Blindness in contemporary fiction: a critical study and two stories

Horscroft, Jessica (1999) Blindness in contemporary fiction: a critical study and two stories. (MPhil thesis), Kingston University, .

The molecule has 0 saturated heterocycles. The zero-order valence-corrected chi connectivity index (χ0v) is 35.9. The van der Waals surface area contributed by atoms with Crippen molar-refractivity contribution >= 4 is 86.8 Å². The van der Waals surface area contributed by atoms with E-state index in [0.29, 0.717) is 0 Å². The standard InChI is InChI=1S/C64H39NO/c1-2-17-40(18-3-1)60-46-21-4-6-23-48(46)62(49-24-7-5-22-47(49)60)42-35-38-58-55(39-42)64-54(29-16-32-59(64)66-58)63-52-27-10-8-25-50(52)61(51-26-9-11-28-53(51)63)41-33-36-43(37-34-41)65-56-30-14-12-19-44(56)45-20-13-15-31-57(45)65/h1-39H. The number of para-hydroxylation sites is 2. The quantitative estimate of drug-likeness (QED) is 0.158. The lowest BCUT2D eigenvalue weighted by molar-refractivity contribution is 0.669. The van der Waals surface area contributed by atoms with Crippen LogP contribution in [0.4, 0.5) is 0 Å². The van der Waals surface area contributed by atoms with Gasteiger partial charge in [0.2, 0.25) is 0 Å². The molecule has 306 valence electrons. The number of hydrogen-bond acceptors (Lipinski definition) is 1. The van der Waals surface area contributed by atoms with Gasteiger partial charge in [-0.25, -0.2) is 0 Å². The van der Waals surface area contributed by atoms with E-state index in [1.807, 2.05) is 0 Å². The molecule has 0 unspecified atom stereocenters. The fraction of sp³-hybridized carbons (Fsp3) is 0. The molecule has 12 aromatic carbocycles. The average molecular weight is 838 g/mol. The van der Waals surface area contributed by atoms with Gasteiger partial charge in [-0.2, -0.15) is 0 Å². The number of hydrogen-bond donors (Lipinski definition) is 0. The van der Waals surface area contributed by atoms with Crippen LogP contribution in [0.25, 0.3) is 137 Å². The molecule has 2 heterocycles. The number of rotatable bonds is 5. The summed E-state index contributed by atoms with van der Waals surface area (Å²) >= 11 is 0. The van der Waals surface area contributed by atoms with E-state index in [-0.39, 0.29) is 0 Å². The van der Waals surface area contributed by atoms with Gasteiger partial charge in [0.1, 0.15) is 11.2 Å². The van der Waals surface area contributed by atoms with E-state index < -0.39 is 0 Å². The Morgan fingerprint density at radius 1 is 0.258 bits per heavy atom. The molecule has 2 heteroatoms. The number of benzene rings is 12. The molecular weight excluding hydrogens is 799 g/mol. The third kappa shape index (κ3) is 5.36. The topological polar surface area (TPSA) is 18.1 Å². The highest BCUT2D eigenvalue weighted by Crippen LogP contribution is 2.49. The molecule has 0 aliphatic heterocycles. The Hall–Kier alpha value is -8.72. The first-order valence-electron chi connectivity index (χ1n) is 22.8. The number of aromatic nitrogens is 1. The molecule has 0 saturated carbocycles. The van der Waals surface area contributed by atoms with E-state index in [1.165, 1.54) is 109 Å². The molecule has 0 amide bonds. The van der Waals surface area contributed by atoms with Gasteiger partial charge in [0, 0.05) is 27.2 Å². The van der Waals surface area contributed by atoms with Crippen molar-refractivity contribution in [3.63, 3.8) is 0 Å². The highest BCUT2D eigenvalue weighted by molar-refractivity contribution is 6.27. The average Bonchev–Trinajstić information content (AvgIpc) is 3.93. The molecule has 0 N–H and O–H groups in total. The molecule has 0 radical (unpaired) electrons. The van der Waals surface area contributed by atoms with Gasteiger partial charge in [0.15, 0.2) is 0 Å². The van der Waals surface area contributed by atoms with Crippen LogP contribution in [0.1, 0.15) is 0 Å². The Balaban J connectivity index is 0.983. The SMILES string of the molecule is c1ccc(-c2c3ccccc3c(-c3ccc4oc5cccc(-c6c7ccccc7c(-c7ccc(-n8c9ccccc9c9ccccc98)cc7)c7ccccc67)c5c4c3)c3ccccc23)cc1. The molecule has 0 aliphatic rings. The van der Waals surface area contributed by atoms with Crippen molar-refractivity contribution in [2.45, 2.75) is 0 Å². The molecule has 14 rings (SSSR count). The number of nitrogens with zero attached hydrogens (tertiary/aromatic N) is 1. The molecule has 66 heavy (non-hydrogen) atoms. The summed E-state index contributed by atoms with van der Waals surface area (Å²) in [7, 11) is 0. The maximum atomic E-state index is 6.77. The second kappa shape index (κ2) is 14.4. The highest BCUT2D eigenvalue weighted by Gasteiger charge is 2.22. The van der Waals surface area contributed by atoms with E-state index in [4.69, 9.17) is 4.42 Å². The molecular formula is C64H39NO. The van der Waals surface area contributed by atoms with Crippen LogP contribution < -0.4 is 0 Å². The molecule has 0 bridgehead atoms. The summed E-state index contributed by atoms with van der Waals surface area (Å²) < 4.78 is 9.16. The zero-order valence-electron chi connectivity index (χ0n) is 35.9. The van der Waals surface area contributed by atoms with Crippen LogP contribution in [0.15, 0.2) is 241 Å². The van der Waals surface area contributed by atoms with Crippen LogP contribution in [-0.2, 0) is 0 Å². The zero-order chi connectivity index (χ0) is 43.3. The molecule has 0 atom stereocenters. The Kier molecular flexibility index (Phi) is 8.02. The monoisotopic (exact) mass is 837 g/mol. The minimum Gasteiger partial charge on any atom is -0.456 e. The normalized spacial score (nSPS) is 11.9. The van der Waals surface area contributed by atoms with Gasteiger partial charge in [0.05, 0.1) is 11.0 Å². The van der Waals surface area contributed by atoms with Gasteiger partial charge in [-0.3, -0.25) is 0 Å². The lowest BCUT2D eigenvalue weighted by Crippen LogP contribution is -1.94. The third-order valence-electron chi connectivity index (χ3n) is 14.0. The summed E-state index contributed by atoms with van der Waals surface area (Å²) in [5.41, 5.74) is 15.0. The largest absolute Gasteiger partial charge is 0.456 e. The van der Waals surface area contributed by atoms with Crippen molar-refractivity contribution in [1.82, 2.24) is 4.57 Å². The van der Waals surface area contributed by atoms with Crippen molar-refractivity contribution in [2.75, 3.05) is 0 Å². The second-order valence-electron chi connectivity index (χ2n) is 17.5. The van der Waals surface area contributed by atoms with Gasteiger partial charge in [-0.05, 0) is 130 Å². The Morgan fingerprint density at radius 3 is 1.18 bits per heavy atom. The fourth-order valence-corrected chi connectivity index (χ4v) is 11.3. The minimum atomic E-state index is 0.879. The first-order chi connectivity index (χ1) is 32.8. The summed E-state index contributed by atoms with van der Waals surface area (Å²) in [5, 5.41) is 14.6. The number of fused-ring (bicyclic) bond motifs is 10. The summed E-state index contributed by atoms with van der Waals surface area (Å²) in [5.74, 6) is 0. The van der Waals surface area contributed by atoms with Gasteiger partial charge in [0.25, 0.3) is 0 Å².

This thesis is in two parts. The first part is a critical review of some contemporary writing, on the question of the representation of blindness. The second part consists of two original stories, written by the present author, and both with important characters who are blind. Little attention has been paid in this country to the question of the representation of blindness. No substantial critical work has been produced since 1955. Images of disablement, especially of blindness, have been popular in the history of literature. However, in the case of blindness, such depictions have tended to falsify the actual experience of being blind. Common stereotypes of blindness are involved, or blindness is employed as a metaphor, and stereotypical interpretations of blindness are assumed. In other words, blindness has most often been a source, and not a target of metaphor. Most often, the stereotypical connotations of blindness are negative. Part I contains seven chapters. The first reviews earlier critical work, by the blind American novelist and critic Jacob Twersky. The second reviews briefly some novels, both literary and popular, written over the last forty years, with a view to assessing whether or not there has been any change in the depiction of blind characters in fiction. Chapters 3, 4, 5 and 7 present extended analyses of novels in which blindness does function as a source of metaphor, but in innovative ways. Chapter six focuses upon non-fictional discussions of disablement, both theoretical and autobiographical. A contrast is drawn between the real experience of blindness and its usual fictional treatment. The conclusion is that only in a few novels can we find blindness used as a metaphor in an interestingly innovative way, and in even fewer works is the experience of blindness itself the subject, and taken as the target of metaphor rather than as a source. Part II consists of two original stories. They suggest how blindness, and the concerns of blind people, can be treated in fiction in a way that avoids using blindness as a metaphor for an unrelated subject, and avoids stereotypes of blindness.

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